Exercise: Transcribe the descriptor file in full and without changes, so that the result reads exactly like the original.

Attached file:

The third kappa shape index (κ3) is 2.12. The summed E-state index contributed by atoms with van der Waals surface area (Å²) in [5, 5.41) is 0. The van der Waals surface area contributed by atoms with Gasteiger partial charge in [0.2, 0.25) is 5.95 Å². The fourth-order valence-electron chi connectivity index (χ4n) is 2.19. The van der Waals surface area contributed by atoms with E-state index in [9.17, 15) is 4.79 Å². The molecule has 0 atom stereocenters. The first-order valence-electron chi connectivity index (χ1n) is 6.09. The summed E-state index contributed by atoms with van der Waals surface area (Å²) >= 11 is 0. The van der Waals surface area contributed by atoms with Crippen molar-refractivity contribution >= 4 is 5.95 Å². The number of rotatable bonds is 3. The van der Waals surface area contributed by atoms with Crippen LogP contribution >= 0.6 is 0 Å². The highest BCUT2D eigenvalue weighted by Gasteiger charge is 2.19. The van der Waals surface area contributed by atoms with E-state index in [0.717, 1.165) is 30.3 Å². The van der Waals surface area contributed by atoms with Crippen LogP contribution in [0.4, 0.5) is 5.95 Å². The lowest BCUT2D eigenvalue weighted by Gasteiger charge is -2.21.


The third kappa shape index (κ3) is 2.12. The summed E-state index contributed by atoms with van der Waals surface area (Å²) in [5, 5.41) is 0. The van der Waals surface area contributed by atoms with Gasteiger partial charge in [0.2, 0.25) is 5.95 Å². The fourth-order valence-electron chi connectivity index (χ4n) is 2.19. The van der Waals surface area contributed by atoms with E-state index in [9.17, 15) is 4.79 Å². The molecule has 0 atom stereocenters. The first-order valence-electron chi connectivity index (χ1n) is 6.09. The summed E-state index contributed by atoms with van der Waals surface area (Å²) >= 11 is 0. The van der Waals surface area contributed by atoms with Crippen molar-refractivity contribution >= 4 is 5.95 Å². The number of rotatable bonds is 3. The van der Waals surface area contributed by atoms with Crippen LogP contribution >= 0.6 is 0 Å². The highest BCUT2D eigenvalue weighted by Gasteiger charge is 2.19. The van der Waals surface area contributed by atoms with E-state index in [0.717, 1.165) is 30.3 Å². The van der Waals surface area contributed by atoms with Crippen LogP contribution in [0.4, 0.5) is 5.95 Å². The lowest BCUT2D eigenvalue weighted by Gasteiger charge is -2.21.